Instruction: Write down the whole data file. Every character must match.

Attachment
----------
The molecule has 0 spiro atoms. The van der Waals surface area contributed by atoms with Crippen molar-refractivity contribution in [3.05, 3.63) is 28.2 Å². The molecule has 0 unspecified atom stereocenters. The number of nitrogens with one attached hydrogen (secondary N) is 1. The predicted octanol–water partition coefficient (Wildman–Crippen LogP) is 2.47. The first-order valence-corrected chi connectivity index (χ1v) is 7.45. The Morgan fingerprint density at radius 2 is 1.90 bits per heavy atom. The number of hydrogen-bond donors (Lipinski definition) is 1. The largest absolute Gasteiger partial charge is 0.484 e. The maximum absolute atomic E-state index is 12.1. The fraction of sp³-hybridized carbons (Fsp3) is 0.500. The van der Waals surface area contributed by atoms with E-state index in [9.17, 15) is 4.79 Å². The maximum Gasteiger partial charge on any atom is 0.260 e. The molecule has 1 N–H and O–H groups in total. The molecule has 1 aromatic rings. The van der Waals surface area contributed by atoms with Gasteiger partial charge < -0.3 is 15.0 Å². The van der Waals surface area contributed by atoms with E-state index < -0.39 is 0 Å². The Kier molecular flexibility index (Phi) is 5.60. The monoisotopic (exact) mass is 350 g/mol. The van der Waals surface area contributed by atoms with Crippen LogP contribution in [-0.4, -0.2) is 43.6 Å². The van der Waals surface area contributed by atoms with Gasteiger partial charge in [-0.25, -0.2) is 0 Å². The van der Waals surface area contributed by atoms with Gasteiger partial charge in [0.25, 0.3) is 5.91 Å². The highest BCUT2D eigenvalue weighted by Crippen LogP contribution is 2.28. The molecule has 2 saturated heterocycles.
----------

The molecule has 0 spiro atoms. The van der Waals surface area contributed by atoms with Crippen molar-refractivity contribution in [3.05, 3.63) is 28.2 Å². The molecule has 0 unspecified atom stereocenters. The number of nitrogens with one attached hydrogen (secondary N) is 1. The predicted octanol–water partition coefficient (Wildman–Crippen LogP) is 2.47. The first-order valence-corrected chi connectivity index (χ1v) is 7.45. The Morgan fingerprint density at radius 2 is 1.90 bits per heavy atom. The number of hydrogen-bond donors (Lipinski definition) is 1. The largest absolute Gasteiger partial charge is 0.484 e. The maximum absolute atomic E-state index is 12.1. The fraction of sp³-hybridized carbons (Fsp3) is 0.500. The van der Waals surface area contributed by atoms with E-state index in [9.17, 15) is 4.79 Å². The maximum Gasteiger partial charge on any atom is 0.260 e. The molecule has 1 N–H and O–H groups in total. The molecule has 1 aromatic rings. The van der Waals surface area contributed by atoms with Gasteiger partial charge < -0.3 is 15.0 Å². The van der Waals surface area contributed by atoms with E-state index < -0.39 is 0 Å². The Kier molecular flexibility index (Phi) is 5.60. The monoisotopic (exact) mass is 350 g/mol. The van der Waals surface area contributed by atoms with Crippen LogP contribution in [-0.4, -0.2) is 43.6 Å². The van der Waals surface area contributed by atoms with Gasteiger partial charge in [-0.25, -0.2) is 0 Å². The van der Waals surface area contributed by atoms with Gasteiger partial charge in [0.25, 0.3) is 5.91 Å². The highest BCUT2D eigenvalue weighted by Crippen LogP contribution is 2.28. The molecule has 2 saturated heterocycles.